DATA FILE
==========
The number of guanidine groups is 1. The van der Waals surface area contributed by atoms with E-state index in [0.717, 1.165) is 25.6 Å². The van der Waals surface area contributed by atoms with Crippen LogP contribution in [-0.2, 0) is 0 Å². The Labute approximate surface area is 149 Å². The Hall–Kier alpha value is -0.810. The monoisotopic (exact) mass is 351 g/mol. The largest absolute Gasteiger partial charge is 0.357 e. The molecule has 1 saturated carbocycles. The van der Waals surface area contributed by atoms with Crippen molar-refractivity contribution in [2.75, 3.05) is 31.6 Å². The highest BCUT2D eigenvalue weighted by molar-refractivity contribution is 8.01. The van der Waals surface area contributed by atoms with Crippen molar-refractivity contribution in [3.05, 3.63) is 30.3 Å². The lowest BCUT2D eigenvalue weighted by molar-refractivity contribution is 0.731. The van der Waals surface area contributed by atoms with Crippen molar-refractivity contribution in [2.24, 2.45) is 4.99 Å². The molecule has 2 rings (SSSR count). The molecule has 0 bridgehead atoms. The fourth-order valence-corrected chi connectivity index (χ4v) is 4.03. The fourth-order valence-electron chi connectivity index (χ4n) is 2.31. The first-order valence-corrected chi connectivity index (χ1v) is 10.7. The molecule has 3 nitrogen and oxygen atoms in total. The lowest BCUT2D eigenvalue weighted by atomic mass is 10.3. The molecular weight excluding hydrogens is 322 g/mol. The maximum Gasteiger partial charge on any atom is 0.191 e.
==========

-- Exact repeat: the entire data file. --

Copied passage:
The number of guanidine groups is 1. The van der Waals surface area contributed by atoms with E-state index in [0.717, 1.165) is 25.6 Å². The van der Waals surface area contributed by atoms with Crippen LogP contribution in [-0.2, 0) is 0 Å². The Labute approximate surface area is 149 Å². The Hall–Kier alpha value is -0.810. The monoisotopic (exact) mass is 351 g/mol. The largest absolute Gasteiger partial charge is 0.357 e. The molecule has 1 saturated carbocycles. The van der Waals surface area contributed by atoms with Crippen molar-refractivity contribution in [2.75, 3.05) is 31.6 Å². The highest BCUT2D eigenvalue weighted by molar-refractivity contribution is 8.01. The van der Waals surface area contributed by atoms with Crippen molar-refractivity contribution in [3.05, 3.63) is 30.3 Å². The lowest BCUT2D eigenvalue weighted by molar-refractivity contribution is 0.731. The van der Waals surface area contributed by atoms with Crippen molar-refractivity contribution in [2.24, 2.45) is 4.99 Å². The molecule has 2 rings (SSSR count). The molecule has 0 bridgehead atoms. The fourth-order valence-corrected chi connectivity index (χ4v) is 4.03. The fourth-order valence-electron chi connectivity index (χ4n) is 2.31. The first-order valence-corrected chi connectivity index (χ1v) is 10.7. The molecule has 3 nitrogen and oxygen atoms in total. The lowest BCUT2D eigenvalue weighted by atomic mass is 10.3. The molecular weight excluding hydrogens is 322 g/mol. The maximum Gasteiger partial charge on any atom is 0.191 e.